Saint Symeon the New Theologian


Discourse XXXIII. On the Light of the Holy Spirit

In the third ode of the canon at Mattins on the Monday of the Holy Spirit, the hymn has Christ saying ‘I shall send you the Spirit of me and of the Father’. We recognize three hypostases of God- Father, Son and Holy Spirit- and know that these are not confused. We do, however, worship One God and this text by Saint Symeon makes this very clear. For the most part, the light he is talking about is the Holy Spirit. But Christ is the light of the world. He is Light from Light. And, quoting Christ’s words, Saint Symeon refers to Him as the ‘God of all’. As Saint John Chrysostom says, the Holy Spirit is ‘of the same honour ‘ and ‘of equal honour’, so, although on the Monday after Pentecost we particularly venerate the hypostasis of the Holy Spirit, in doing so we also worship the other two Persons of the Holy Trinity.

Brethren and Fathers,

God is fire and is called this by all inspired scripture, while the soul of each of us is a lamp. Now a lamp, before it receives a flame and is lit, is completely in darkness, even if it’s full of oil, tow or other combustible matter. By the same token, even if the soul is adorned with all the virtues, unless it receives the flame- that is unless it partakes of the divine essence and light- it’s still unlit and its works are uncertain. Everything must be tested and made manifest in the light.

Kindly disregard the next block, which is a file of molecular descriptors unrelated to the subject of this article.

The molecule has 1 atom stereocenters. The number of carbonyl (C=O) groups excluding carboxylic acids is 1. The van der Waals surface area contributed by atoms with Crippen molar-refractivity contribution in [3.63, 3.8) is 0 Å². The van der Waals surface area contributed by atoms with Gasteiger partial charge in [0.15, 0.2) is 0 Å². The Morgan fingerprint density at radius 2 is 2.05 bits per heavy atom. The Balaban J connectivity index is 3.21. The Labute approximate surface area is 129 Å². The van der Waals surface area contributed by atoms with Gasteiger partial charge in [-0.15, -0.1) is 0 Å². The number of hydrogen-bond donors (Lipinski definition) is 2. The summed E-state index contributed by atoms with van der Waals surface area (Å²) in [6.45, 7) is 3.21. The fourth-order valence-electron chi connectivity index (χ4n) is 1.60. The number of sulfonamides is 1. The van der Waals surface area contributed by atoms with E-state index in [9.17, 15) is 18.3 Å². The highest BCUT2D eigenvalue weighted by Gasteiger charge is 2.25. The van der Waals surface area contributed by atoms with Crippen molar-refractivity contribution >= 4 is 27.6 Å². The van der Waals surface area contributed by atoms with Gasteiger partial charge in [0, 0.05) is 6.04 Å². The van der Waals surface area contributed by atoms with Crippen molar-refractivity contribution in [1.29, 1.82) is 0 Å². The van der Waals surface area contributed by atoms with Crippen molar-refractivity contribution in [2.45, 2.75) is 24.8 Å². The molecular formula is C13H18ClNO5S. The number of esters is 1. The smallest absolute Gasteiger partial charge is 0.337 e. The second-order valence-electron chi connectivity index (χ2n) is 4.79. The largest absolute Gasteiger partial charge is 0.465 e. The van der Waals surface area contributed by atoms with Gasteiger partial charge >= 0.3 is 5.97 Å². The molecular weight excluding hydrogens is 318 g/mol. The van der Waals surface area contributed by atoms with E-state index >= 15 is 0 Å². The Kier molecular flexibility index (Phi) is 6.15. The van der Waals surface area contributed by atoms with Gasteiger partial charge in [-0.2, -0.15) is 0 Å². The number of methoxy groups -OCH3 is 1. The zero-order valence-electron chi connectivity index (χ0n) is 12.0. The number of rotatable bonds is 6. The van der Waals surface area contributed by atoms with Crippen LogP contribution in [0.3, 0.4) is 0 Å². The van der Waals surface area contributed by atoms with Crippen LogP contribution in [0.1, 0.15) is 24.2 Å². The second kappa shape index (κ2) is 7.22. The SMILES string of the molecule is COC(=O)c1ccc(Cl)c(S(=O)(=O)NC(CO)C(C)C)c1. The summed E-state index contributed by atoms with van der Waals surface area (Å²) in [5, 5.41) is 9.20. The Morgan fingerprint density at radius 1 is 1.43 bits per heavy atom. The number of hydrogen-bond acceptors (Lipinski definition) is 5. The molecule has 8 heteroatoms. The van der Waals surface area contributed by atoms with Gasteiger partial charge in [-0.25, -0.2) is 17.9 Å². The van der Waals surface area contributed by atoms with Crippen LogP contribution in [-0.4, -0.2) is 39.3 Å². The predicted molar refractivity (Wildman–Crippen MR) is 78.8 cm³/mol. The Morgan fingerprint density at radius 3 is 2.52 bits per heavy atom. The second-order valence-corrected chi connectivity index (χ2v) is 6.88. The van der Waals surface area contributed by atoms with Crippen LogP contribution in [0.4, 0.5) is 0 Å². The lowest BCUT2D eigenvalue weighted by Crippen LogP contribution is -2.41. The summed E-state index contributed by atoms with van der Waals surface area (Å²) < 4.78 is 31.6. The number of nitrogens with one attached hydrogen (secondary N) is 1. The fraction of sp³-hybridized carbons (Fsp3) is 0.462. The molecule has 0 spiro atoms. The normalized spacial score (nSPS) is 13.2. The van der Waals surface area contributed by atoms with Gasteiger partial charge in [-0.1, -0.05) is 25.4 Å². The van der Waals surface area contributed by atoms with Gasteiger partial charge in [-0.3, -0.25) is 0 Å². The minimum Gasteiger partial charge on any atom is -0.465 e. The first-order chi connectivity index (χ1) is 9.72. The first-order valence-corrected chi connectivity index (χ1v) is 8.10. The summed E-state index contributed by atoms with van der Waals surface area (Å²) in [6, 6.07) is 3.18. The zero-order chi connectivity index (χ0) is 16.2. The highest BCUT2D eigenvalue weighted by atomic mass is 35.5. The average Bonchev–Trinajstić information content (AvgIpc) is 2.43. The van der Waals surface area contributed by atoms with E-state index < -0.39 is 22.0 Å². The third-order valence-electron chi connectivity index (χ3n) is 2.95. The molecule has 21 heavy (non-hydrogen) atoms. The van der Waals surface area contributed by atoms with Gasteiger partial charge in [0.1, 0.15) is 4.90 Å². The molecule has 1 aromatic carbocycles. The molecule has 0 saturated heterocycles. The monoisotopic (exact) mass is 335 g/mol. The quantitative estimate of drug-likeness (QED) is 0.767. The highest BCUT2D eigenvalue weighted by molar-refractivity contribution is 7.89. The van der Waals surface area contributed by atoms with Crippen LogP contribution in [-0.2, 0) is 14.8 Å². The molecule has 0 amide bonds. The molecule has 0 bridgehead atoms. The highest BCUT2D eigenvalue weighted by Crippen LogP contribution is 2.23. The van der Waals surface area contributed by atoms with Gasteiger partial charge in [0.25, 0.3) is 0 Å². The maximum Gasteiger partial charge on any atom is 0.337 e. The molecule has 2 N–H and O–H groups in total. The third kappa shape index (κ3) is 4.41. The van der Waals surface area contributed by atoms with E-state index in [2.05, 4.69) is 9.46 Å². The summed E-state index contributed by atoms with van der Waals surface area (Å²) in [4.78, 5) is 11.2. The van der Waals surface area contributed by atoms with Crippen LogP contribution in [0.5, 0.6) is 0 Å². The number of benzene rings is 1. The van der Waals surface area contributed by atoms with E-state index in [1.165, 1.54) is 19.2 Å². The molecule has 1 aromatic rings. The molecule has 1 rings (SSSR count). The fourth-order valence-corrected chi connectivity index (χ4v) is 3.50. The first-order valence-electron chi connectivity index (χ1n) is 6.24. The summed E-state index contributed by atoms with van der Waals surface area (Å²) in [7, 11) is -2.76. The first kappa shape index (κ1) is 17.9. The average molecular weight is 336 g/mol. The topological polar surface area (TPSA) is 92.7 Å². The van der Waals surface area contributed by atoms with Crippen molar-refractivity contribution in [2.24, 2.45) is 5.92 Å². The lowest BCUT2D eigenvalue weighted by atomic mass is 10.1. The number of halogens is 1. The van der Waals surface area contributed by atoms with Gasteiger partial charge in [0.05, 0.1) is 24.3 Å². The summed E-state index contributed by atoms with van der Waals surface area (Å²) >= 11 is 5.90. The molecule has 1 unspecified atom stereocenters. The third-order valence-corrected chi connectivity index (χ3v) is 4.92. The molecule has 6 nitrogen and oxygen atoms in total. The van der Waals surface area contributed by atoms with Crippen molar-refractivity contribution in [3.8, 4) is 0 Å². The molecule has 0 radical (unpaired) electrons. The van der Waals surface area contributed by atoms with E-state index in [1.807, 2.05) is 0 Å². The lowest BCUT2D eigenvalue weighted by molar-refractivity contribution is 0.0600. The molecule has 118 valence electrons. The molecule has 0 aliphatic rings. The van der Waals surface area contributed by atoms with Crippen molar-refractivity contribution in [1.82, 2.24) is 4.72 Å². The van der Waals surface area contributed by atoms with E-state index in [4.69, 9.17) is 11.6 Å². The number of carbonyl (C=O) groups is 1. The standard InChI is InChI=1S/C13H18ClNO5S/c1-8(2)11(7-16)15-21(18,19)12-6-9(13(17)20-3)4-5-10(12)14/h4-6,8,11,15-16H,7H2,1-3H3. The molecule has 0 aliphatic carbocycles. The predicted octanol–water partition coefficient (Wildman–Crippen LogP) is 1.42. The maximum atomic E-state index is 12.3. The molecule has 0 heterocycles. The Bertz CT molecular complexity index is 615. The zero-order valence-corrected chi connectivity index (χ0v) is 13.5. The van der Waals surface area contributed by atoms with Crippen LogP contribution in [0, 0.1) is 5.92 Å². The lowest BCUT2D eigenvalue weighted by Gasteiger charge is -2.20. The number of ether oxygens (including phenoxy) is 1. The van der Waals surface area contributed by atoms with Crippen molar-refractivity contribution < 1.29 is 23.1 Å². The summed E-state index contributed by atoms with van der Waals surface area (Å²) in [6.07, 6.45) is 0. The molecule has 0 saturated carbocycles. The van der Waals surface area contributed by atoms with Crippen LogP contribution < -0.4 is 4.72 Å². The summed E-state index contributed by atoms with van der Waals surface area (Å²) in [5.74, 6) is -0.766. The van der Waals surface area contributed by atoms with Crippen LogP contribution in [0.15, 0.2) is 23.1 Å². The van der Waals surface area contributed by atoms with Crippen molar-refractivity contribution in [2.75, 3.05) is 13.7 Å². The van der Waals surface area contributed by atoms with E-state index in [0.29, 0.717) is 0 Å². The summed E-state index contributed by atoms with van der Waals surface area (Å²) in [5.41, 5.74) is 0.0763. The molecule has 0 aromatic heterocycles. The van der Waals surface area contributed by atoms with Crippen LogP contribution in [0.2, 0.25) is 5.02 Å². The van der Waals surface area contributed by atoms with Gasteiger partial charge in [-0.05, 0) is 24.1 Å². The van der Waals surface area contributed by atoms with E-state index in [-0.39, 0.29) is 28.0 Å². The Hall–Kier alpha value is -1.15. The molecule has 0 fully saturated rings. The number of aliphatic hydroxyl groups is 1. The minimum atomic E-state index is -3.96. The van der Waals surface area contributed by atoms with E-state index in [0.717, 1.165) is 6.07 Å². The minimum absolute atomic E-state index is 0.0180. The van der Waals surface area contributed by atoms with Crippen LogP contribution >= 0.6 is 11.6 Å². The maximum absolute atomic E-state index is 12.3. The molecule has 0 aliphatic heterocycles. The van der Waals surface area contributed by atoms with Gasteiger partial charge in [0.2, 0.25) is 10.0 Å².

Those whose lamp of the soul is still like this- that is, untouched by the divine fire- are in greater need of a guide with a torch, somebody who’ll discern their actions and, with compassion for the faults revealed to him in confession, will immediately correct the errors they’ve made. Those who walk at night can’t help but stumble, any more than those who haven’t seen the divine light can avoid fault. As Christ says: ‘Those who walk during the day do not stumble, because they see the light of this world. But those who walk at night stumble because they do not have the light in them’. When He said ‘in them’, He meant the immaterial light, since no one can have natural light in them.